The Triomphant class of ballistic missile submarines of the French Navy is the active class of four boats that entered service in 1997, 1999, 2004, and 2010. These four supersede the older Redoutable-class, and they provide the ocean-based component of France's nuclear deterrent strike force. The first three boats are all armed with the French-produced and armed M45 intermediate-range missile, and the fourth vessel, Terrible, has tested and is equipped with the more advanced M51 missile. Each of the first three boats are to be retrofitted to the M51 missile standard, starting with Vigilant in Winter 2010, then Triomphant and ending with Téméraire in 2018More details





7. Akula Class Submarine - Russia:

Akula Class Submarine

Project 971 Щука-Б (Shchuka-B, 'Shchuka' meaning "pike", NATO reporting name "Akula"), is a nuclear-powered attack submarine (SSN) first deployed by the Soviet Navy in 1986. There are four sub-classes or flights of Shchuka, consisting of the original seven "Akula I" submarines which were commissioned between 1984 and 1990, six "Improved Akula" submarines commissioned between 1991 and 2009, one "Akula II" submarine commissioned in 1995 and one "Akula III" commissioned in 2001. The Russians call all of the submarines Schuka-B, regardless of modifications. The name Akula (Акула meaning "shark" in Russian) is the Soviet designation of the ballistic missile submarine class designated by NATO as the Typhoon class submarine. The name Akula was used as the NATO designation of the Projekt 971 because the first of the class was the K-284 christened Akula. More details





8. Sierra Class Submarine - Russia:

Sierra Class Submarine

The Sierra I class nuclear submarine was the Soviet Union's successor class to the partly successful Project 705 Lira (Alfa) class submarine. The Sierra class has a light and strong titanium pressure hull which enables the class to dive to greater depths, reduce the level of radiated noise and increase resistance to torpedo attacks. It is powered by a single OK-650 pressurized water reactor. The Sierra II class nuclear submarine was a successor to the Sierra I with improved quieting and sonar. Despite official Russian reports the real crew number is only 25 officers and 1 cook no other sailors, due to restriction of the space. Initially, Sierra class submarine was specifically developed against US nuclear submarines search and destroy. It has the radius of full circle maneuverability smaller than any other modern submarine, with speeds and diving depth higher than their American counterparts. More details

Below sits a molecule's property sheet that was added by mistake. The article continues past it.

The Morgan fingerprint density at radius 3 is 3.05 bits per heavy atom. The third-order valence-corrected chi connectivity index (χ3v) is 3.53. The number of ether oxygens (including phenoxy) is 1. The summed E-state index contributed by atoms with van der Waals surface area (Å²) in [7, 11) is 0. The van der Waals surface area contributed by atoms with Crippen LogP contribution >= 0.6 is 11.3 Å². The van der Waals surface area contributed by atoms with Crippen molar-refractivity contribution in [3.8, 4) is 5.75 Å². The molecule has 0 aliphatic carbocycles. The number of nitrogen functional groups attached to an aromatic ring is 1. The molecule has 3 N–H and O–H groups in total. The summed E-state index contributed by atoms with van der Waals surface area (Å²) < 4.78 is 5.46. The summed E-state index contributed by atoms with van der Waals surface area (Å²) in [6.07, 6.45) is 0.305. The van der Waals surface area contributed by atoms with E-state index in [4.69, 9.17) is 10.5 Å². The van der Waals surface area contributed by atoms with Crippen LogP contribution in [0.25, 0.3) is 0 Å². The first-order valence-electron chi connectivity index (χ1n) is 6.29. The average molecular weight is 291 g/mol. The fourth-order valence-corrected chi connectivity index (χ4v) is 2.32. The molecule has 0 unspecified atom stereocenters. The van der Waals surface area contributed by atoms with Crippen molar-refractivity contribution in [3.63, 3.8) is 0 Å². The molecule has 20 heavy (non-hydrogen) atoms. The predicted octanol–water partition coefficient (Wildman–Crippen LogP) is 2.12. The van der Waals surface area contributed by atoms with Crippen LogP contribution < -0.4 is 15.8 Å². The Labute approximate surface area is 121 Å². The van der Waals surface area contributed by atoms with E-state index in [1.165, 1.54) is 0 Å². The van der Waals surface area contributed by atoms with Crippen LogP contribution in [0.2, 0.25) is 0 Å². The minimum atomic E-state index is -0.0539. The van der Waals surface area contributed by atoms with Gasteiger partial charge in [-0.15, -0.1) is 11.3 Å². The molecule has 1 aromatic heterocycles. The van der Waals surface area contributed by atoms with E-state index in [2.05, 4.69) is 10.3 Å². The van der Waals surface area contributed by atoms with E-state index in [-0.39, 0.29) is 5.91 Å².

9. Seawolf Class Submarine - US:


The Seawolf-class is a class of nuclear-powered fast attack submarines (SSN) in service with the United States Navy. The class was the intended successor to the Los Angeles class. Design work began in 1983. At one time, an intended fleet of 29 submarines was to be built over a ten-year period, later reduced to twelve submarines. The end of the Cold War and budget constraints led to the cancellation in 1995 of any further additions to the fleet, leaving the Seawolf class limited to just three boats. This, in turn, led to the design of the smaller Virginia class. More details





10. Virginia Class Submarine - US:


The Virginia-class, also known as the SSN-774-class, is a class of nuclear-powered fast attack submarines (hull classification symbol SSN) in service with the United States Navy. The submarines are designed for a broad spectrum of open-ocean and littoral missions. They were conceived as a less expensive alternative to the Seawolf-class attack submarines, designed during the Cold War era, and they are planned to replace the older of the Los Angeles-class submarines, twenty of which have already been decommissioned (from a total of 62 built). The class was developed under the codename Centurion, renamed to NSSN (New SSN) later on. More details